Reforms in crop insurance scheme, to increase MSP by one and a half times, to get loan from banks at a cheaper rate from Kisan Credit Card, to increase agricultural exports rapidly, to create an agricultural infrastructure fund of one lakh crore rupees, to make five times the agriculture budget, Farmers have been benefited by schemes related to solar power reaching the farm, ten thousand new Farmer Production Organizations, agricultural products of small farmers reaching remote areas of the country through Kisan Rail and farmers getting good price for their produce. Due to these various adaptations, foodgrain production in the country has reached a record high in the year 2020-21. Similarly, during the year 2020-21, the total oilseeds production and the production of pulses in the country have also reached a record level. But now farmers will have to be given more incentives for higher targets of their production.

The new Agricultural Development Committee has to work towards increasing the minimum support price for agricultural produce. In view of the demands of the farmers, schemes like PM Asha and Bhavantar payment are also likely to be started. Farmers’ income can also be increased by special incentives to produce high-value variety crops and more cash transfers to the Jan Dhan accounts of small farmers. Apart from this, by increasing the scope of the ownership scheme being implemented in rural areas, the campaign of economic empowerment can be intensified by giving legal rights to the villagers for their residential land. This can go a long way in reducing poverty and unemployment in the villages. Swamitva Scheme in villages across the country can prove to be a milestone for farmers to easily meet various agricultural credit needs and increase non-farm income of farmers.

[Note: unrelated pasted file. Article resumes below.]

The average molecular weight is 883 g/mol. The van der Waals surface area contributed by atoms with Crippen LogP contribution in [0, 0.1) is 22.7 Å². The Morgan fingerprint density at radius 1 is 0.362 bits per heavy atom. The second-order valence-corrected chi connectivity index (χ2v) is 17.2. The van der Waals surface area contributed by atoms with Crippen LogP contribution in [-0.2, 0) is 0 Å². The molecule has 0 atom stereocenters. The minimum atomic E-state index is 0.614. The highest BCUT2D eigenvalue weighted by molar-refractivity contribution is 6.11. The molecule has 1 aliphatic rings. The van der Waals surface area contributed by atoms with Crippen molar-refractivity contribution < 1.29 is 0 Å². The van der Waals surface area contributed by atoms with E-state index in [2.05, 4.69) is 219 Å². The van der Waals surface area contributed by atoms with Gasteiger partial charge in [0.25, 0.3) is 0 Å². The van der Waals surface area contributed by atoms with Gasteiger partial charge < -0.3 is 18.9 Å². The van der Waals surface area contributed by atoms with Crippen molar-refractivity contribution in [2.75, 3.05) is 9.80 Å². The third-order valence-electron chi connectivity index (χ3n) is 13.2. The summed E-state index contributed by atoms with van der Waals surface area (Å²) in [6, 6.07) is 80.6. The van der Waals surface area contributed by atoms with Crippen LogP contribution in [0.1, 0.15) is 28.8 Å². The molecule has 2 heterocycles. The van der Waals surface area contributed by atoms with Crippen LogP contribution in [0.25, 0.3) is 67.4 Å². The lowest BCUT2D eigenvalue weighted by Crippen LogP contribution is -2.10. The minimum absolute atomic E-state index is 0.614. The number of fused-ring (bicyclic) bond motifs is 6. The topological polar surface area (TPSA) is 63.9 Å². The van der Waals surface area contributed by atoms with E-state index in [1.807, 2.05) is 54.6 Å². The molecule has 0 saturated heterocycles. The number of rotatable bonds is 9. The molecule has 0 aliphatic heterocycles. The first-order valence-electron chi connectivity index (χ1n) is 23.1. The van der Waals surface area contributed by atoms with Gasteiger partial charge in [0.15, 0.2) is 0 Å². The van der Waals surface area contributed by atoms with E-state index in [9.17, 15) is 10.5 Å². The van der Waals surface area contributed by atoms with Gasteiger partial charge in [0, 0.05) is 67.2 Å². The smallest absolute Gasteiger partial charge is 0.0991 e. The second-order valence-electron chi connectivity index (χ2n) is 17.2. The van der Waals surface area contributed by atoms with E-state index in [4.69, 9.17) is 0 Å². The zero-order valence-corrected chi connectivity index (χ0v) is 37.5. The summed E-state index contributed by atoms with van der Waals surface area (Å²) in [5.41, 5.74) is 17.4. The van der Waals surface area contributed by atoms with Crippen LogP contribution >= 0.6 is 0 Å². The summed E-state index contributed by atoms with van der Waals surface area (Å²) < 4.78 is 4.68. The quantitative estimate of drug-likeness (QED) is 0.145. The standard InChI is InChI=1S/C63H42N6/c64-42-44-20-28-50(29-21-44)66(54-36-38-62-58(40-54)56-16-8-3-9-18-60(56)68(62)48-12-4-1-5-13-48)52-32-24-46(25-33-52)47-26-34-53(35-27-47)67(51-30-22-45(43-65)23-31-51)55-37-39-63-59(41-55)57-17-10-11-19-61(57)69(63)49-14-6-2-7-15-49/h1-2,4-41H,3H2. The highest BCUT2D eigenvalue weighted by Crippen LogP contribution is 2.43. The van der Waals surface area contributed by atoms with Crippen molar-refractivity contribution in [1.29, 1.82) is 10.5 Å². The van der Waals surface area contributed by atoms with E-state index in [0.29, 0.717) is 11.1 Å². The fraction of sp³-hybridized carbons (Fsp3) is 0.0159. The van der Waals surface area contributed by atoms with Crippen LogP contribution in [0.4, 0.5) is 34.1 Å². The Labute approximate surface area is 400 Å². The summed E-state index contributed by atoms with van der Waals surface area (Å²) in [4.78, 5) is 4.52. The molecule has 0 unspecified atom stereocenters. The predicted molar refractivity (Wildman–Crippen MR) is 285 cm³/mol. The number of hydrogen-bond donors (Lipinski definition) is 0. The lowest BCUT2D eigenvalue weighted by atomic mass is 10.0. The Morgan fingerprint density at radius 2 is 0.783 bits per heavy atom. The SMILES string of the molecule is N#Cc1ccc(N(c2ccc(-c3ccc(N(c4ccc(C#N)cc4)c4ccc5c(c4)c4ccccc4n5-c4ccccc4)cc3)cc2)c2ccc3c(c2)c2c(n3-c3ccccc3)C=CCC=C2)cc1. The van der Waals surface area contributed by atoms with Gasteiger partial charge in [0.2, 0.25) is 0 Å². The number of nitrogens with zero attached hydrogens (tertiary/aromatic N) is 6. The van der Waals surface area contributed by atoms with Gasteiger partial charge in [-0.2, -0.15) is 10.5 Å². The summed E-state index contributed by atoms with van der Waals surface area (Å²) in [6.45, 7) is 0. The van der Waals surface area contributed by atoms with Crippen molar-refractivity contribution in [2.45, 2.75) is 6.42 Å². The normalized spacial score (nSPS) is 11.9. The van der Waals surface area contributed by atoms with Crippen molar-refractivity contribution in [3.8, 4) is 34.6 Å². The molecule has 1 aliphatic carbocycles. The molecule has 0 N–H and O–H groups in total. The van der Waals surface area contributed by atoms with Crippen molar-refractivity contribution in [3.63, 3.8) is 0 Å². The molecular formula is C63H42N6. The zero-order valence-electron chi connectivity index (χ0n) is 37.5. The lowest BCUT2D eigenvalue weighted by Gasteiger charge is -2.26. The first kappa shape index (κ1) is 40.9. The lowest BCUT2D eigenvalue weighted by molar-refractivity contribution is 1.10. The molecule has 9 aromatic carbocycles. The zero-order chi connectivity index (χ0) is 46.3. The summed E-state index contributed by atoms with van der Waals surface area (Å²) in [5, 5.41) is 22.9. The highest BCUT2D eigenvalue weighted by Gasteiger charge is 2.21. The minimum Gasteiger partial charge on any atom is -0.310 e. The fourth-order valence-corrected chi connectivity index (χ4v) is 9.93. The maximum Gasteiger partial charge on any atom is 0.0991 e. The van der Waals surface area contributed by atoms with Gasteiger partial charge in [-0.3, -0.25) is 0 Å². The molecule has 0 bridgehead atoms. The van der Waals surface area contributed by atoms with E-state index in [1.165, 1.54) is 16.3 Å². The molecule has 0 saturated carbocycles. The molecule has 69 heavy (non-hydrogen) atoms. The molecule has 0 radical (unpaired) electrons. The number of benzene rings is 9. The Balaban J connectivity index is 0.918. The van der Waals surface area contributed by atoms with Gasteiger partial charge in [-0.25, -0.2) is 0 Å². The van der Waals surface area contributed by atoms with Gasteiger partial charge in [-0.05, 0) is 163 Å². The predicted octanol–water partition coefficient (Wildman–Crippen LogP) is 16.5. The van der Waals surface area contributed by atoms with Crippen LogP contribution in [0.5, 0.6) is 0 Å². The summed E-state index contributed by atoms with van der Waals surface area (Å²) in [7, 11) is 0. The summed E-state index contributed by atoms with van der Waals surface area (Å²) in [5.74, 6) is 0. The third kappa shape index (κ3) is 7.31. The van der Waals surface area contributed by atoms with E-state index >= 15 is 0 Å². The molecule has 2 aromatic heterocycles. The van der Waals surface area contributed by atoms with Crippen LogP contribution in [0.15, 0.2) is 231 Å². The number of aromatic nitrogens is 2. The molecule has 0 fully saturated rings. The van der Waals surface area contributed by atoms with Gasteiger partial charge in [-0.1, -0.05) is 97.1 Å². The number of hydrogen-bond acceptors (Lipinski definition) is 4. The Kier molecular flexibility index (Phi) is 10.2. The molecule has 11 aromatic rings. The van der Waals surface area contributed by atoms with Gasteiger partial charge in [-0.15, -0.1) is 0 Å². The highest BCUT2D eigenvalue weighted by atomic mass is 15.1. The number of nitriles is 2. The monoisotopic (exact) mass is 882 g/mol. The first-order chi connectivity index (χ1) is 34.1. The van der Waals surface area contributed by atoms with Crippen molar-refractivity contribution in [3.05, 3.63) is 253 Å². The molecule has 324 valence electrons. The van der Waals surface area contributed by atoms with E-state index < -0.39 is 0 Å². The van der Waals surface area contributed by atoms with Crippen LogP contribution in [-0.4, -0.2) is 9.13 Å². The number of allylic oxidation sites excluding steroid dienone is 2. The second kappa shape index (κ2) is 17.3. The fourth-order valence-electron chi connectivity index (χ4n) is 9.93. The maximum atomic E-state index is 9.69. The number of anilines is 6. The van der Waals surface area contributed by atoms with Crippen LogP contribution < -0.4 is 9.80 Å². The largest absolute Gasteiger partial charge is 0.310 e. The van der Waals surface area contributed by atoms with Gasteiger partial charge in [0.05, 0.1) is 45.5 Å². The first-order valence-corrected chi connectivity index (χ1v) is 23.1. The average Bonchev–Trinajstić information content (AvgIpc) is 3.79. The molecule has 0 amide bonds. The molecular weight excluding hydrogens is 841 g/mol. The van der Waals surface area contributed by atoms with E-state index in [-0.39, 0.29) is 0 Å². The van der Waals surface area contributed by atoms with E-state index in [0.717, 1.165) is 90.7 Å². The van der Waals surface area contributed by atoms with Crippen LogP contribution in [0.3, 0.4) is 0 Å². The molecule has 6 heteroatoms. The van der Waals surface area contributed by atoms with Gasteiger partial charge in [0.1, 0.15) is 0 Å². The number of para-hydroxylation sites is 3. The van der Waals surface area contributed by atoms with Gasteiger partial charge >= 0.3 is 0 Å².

There is no doubt that this year (2021) Mahatma Gandhi Rural Employment Guarantee Scheme (MGNREGA) has played an effective role in increasing the income of people in rural India by providing them employment. While MGNREGA has given more employment to the people traditionally working in the villages, it has also given a large number of employment to the migrant workers who have returned from the cities to the villages due to the second wave of Corona. It is to be known that in the budget of the current financial year 2021-22, a provision of seventy three thousand crore rupees has been made for MNREGA. But in this financial year till March 2022, the demand for work under MGNREGA has increased, due to the need for additional support of at least thirty two thousand crore rupees under MGNREGA to meet the current needs of rural employment.